Allright, I finally got a chance to remove my fuel tank with the help of my very knowledgeable and very helpful Uncle. I tried to take as many pics as possible, but seem to miss getting any of the fuel tank being lowered by a small floor jack and thin 1x8 type board.
I have to say, the Haynes Manual was pretty spot on except for one small oversight. And funnily enough, the "quick" disconnects definitely took the most time. Especially the fuel pump/gauge electrical connector. More on that later.
I calculated the drive to my Uncles across the state, and rolled into his driveway after my fuel "Dummy" Light had been on for several miles. This only left a couple of gallons in my Fuel Tank and seemed very suitable enough for my experience. If you wish to siphon the tank completely dry that is of course an option and I leave that choice to you. I only lost a small amount of fuel through the fuel lines, just enough that you don't want it on the floor, so have a bucket or suitable container standing by for any over spill.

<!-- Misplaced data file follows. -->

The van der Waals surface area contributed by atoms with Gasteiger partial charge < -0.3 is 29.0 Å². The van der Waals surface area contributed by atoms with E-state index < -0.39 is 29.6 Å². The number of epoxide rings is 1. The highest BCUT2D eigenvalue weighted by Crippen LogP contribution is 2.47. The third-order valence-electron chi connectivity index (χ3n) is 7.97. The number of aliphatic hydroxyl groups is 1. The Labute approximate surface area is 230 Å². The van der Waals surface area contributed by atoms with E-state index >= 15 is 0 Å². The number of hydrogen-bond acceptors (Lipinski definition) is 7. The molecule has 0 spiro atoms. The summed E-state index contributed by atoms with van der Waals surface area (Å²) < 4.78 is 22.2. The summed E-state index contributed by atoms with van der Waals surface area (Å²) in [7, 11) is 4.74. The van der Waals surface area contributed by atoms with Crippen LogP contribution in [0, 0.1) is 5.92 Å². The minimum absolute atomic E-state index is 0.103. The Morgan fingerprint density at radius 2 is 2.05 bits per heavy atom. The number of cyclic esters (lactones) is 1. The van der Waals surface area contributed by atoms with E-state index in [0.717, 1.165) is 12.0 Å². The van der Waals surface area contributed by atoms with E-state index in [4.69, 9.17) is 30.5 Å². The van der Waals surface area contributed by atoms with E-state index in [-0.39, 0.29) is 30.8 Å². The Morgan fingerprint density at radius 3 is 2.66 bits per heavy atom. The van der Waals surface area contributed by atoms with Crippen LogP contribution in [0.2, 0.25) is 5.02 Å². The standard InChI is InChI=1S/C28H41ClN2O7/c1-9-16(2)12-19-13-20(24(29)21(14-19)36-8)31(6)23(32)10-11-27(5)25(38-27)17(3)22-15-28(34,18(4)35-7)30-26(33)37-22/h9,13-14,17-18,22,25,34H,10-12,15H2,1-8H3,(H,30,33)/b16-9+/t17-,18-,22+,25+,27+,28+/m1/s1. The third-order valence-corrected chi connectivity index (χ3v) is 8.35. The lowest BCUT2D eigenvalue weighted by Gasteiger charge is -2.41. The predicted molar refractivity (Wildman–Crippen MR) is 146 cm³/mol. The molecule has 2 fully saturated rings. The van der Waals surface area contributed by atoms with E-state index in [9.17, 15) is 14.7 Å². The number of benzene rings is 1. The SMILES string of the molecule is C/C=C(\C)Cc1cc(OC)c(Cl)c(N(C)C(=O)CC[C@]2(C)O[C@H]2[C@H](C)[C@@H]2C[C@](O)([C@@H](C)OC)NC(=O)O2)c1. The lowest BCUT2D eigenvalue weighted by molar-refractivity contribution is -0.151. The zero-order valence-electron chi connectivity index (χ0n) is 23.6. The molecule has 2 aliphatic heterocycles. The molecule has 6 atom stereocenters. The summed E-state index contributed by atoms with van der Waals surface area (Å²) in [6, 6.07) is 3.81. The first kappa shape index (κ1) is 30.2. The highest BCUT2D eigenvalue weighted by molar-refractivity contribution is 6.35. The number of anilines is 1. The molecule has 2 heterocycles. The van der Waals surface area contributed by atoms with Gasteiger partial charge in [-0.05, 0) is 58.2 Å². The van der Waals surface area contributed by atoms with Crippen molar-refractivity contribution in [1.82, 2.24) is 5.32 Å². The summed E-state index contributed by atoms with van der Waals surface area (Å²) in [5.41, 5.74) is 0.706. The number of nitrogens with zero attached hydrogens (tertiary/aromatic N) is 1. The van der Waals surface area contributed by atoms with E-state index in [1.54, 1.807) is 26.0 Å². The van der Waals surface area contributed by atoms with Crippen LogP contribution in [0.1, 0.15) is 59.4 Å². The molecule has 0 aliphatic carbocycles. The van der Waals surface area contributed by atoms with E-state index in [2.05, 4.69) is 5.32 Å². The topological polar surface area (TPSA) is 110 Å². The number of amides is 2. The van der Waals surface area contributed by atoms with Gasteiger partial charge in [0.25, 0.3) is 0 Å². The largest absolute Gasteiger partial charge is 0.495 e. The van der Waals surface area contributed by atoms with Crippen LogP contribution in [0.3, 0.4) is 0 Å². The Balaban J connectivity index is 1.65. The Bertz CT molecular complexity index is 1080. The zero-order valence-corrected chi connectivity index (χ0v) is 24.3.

So lets get started shall we?
BEGIN BY PURGING ALL PRESSURE FROM YOUR FUEL SYSTEM
There are Three Steps:
(1) First remove the Gas Cap.
(2) Then disconnect the Fuel Pump Relay inside the Fuse/Relay box Under the Hood.
(3) Next Start your Engine and let it run until it dies. It may not start at all, but mine did crank up and run for just a few seconds then died just like the manual said.
NOW YOUR FUEL SYSTEM SHOULD BE PURGED OF ALL PRESSURE
Disconnect the Negative Terminal of your Battery
Now that the Fuel System is Purged and the Electrical System disconnected we can start removing the fuel tank.